Wairarapa News : November 16th 2011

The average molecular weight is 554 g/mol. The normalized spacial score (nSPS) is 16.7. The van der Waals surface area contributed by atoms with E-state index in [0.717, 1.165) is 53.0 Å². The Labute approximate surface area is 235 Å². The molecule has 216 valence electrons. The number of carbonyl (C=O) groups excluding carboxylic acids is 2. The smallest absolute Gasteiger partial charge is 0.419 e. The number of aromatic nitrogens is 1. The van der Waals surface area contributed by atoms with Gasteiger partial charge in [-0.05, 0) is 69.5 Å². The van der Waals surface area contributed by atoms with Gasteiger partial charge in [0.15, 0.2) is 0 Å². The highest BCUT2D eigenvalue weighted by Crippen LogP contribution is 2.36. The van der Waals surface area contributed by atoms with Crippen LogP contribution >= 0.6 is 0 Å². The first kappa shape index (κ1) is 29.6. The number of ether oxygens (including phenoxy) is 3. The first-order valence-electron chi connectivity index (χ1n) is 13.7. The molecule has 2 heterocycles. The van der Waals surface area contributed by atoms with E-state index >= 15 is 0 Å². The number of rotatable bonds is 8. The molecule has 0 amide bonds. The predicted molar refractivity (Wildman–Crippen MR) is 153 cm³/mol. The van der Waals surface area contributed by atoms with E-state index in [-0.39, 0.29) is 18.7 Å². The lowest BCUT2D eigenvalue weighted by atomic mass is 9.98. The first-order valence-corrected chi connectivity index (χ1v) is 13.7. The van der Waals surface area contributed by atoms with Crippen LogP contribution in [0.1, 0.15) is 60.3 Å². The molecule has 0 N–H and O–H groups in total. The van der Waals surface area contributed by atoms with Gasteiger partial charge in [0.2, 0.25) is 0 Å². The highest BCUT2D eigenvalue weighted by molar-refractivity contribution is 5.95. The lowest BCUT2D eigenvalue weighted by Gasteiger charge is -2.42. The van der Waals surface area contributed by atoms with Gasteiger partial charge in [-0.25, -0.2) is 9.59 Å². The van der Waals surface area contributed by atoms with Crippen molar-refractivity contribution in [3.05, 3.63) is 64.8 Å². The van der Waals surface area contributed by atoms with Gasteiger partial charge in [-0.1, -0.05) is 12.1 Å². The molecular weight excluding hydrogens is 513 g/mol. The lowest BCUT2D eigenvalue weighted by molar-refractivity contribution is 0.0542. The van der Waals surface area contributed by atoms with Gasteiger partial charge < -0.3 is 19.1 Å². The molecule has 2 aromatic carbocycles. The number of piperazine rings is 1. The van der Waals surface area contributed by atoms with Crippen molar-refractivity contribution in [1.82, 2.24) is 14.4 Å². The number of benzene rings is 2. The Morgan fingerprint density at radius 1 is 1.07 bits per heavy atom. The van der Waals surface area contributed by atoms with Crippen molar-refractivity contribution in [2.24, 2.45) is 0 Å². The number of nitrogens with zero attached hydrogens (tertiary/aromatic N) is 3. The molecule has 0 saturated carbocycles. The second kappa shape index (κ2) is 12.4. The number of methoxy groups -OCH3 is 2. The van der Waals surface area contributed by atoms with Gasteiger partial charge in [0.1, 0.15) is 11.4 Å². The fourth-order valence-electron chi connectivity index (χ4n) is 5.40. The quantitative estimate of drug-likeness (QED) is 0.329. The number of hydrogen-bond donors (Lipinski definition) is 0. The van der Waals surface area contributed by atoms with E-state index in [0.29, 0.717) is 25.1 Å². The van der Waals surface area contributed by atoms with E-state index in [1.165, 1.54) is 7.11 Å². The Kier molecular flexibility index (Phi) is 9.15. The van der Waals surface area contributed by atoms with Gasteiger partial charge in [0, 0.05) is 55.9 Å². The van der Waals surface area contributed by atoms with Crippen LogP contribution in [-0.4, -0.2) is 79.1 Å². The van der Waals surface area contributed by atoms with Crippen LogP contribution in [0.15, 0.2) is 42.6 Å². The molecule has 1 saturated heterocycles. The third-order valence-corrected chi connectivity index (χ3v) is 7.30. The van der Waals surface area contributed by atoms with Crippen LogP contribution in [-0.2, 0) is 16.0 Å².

12 WAIRARAPA NEWS, NOVEMBER 16, 2011 OPINION If it's going to be difficult to get to a polling place on election day because of work, holidays or any other reason, you can vote now. It's easy. To find out how: VOTE NOW IF YOU CAN'T MAKE IT ON ELECTION DAY. Visit our website elections.org.nz Freephone 0800 36 76 56 VOTING ECF0038 FROM Page 10 Nor is there any likelihood of immediate relief in the socio- economic burden of student debt that keeps piling up -- partly because suc- cessive governments have found it more important to fund motorways than to invest adequately in tertiary education. Thus far, the only people publicly debating the social impact of income inequality seem to have been the Occupy movement. During recent weeks, their encampments have also become engaged with providing frontline help for some of the victims of inequality: the mentally troubled, the alcoholic, and the homeless. This gulf between the country's problems and the political solutions on offer may go some way towards explaining why so many young people didn't bother to enrol to vote this year. To them, the election campaign may well look like one of the escapist reality shows on television -- where people get voted in and out of Parlia- ment, but with little or no connection to the everyday lives of the viewers. FROM Page 11 I know there are drivers out there who seem as if they unfairly target cyclists, but you may also find there are a lot who toot a warning as they approach, to try and protect themselves from the blatant stupidity they are trying to pass. Please cyclists, two abreast at the most, and if the road narrows, so should your group. Nicole Munro, Longbush Be responsible Mrs Lyttle states clubs are taking a zero tolerance attitude to poor driver behaviour who break the law and compromise cyclists' legal rights to use the road but also that cyclists also need to obey the rules and show consideration to other road users. However, she goes on to place blame of almost getting killed on drivers' aggressive behaviour. Maybe a point she should consider is that these parties are entitled to use public roads along with a host of others including agricultural machinery, pedestrians, horses and in most areas sheep and cattle. My experience is that too often many cyclists do not show consideration to others. Particularly when you have slow moving traffic such as cyclists operating in higher speed areas thus creating a hazard and a danger to all. Cyclists, along with all road users, have a responsibility to minimise the risk of accidents by obeying road rules. Your article appears to imply that Mrs Lyttle promotes court action as a solution. This appears to me that along with her emotive references she will only serve to further increase tension among road users. All road users need to display an attitude of patience and tolerance. Beating other road users up in the Courts will do nothing to promote this. N Everton, Carterton (Abridged) A vote for MMP is a vote for change By PAUL MELSER Somewhat ironically, the anti-MMP lobby calls itself Vote for Change''. A vote in favour of MMP is a vote for change. The current government has promised that if MMP receives a majority vote, the Electoral Commission will conduct a review, looking at potential changes to the way our system works. The system will retain its pro- portional character and its fair- ness but the commission will look at several aspects that could be improved. The first area for possible change is the threshold''. In New Zealand, a party needs to get 5 per cent of all the votes (unless it wins an elector- ate seat) before it gets any rep- resentation. This 5 per cent figure sets quite a high entry threshold compared to other proportional systems. The advantage of a high threshold is that it restricts the number of parties in Parlia- ment. Israel is always given as the example of a country with too many parties. Israel's threshold is 2 per cent. At the moment, 19 parties are represented in their parliament. The disadvantage of a high threshold is that if a party gets less than the threshold -- say 4.9 per cent of the vote, they will not get any representation and those votes will be wasted. The more votes wasted the less democratic and the less rep- resentative the system. In the last New Zealand elec- tion in 2008, NZ First got just over 4 percent of the vote and no MPs. The second area for possible change concerns the way in which our system, unlike most others, allows a party that wins an electorate seat to entirely avoid the threshold. When a party can piggy-back on an electorate seat it encour- ages other parties to manipulate the system by recommending that voters vote for another party in the electorate, as National is doing for ACT in Epsom. In the 2008 election, ACT gained five seats with only 3.65 per cent of the vote because Rod- ney Hide won the Epsom seat. Elections must be seen to be fair. It was unfair that ACT got five seats with fewer votes than New Zealand First. The Royal Commission may consider dropping this electorate seat exception to the threshold and give parties representation in proportion to their votes, irrespective of electorate seats. Another important area of change is in voting for the lists. At the moment, candidates are ranked by their parties. The voter does not have any say in who will get into Parlia- ment from the lists except by voting for the party itself. There are several ways the issues relating to lists could be amended. For example, it might be possible to introduce a system where voters could strike candidates off the list if they didn't like them. Another slightly more com- plex system would be for voters to rank the list candidates of their preferred party 1, 2, 3 etc. Another change to the list arrangement might be to force candidates to be on either the list or to stand in a constituency, but not both. Change for change's sake is no solution. Let's try to improve what we have got rather than go back to the bad old days of gov- ernment by one unfettered party. Getting to grips with the voting procedure Have you had problems understand- ing the referendum voting pro- cedure? There have been several meetings in the Wairarapa explaining the pro- cess, and the options, but you may not have been able to get to them. You may not have seen, or fully understood, the TV ads. Maybe the print on the publicity material you have received in the mail is too small for you to read. South Wairarapa Adult Learning Association (SWALA) is offering some free help. The Adult Learning Association has copies of the Electoral Commission's Referendum on the Voting System'', which anyone can view at SWALA's offices in Featherston and Martinborough. SWALA will play the the DVDs on their training computers. You can watch as many times as you want. SWALA has also prepared big print presentations of essential parts of the mailed material. These explain the voting process, and briefly describe the five choices -- MMP, First-past-the-post, Preferen- tial Voting, Single Transferable Vote, and Supplementary Member. The big print sheets are free, but donations would be welcomed. SWALA would consider opening in the evenings if there was sufficient interest. If you want to register your interest, phone 06 308 8826 for Featherston, or 06 306 9810 for Martinborough. It is not SWALA's intention to advocate for any of the choices avail- able. SWALA exists to help adults to read and write, and to understand content. Voters need to know their options and the voting process. If you, or someone you know, needs help -- ask SWALA. SWALA's Featherston office is at 50 Fitzherbert St, and is open weekdays, 9am till 4pm. SWALA's Martinborough office is at 60 Jellicoe St. It is open weekdays, 9am to 4pm.